mds wrote:
Blackcat75 wrote:
A testing plan that ends with;
"Test n+1: Test the front wing with increased angles until it probably fails and breaks off at Vmax so that we can validate our front wing mounting point failure prediction. See appendices in warehouses 1-15 for the associated risk registers for this test."

Even Flavio would think twice about signing that test plan off. ;)


Of course not, but as said before I'm not talking about testing to destruction, just about actual realworld usage testing i.e. testing in realistic conditions at representative speeds.


Yea I know, just having a chuckle and enjoying your chat - no offence intended.
You are clearly one of the more knowledgeable and intellectual posters here.


Too much credit, but thank you!

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PostPosted: Sat Mar 25, 2017 12:40 pm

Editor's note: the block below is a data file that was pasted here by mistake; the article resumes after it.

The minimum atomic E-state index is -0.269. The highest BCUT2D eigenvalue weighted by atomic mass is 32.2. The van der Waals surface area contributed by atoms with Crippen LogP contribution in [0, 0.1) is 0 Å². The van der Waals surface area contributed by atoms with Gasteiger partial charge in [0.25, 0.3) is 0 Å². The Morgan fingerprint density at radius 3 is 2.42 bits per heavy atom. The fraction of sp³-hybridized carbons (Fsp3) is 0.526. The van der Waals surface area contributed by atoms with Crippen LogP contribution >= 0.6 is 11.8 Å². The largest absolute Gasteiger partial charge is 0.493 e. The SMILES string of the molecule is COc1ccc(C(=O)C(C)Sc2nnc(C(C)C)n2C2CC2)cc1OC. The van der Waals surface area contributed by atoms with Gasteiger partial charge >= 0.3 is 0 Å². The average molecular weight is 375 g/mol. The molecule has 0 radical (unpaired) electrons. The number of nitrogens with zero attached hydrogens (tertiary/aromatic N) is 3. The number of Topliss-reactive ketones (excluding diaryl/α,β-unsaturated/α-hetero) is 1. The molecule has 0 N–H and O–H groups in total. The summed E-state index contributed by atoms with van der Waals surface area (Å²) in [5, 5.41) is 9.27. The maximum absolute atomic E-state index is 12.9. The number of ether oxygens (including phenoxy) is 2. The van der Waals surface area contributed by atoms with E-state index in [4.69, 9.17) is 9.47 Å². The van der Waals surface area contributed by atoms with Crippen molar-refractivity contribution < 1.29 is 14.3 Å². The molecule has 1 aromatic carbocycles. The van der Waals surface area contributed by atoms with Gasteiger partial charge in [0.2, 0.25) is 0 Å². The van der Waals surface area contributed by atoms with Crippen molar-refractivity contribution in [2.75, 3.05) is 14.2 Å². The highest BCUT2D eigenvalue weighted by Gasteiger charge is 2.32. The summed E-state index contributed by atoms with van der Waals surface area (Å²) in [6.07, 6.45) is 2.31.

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Looks like Ferrari haven't made the best start in the reliability stakes this year. New ES and CE for Kimi already!



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PostPosted: Sat Mar 25, 2017 10:55 pm 
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I just read that Mercedes are 5 kg overweight! They haven't optimized the weight of the car yet apparently. That suggests lots of room for improvement.

http://www.foxsports.com/motor/story/f1 ... tle-032517


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PostPosted: Sun Mar 26, 2017 1:36 am 
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sandman1347 wrote:
I just read that Mercedes are 5 kg overweight! They haven't optimized the weight of the car yet apparently. That suggests lots of room for improvement.

http://www.foxsports.com/motor/story/f1 ... tle-032517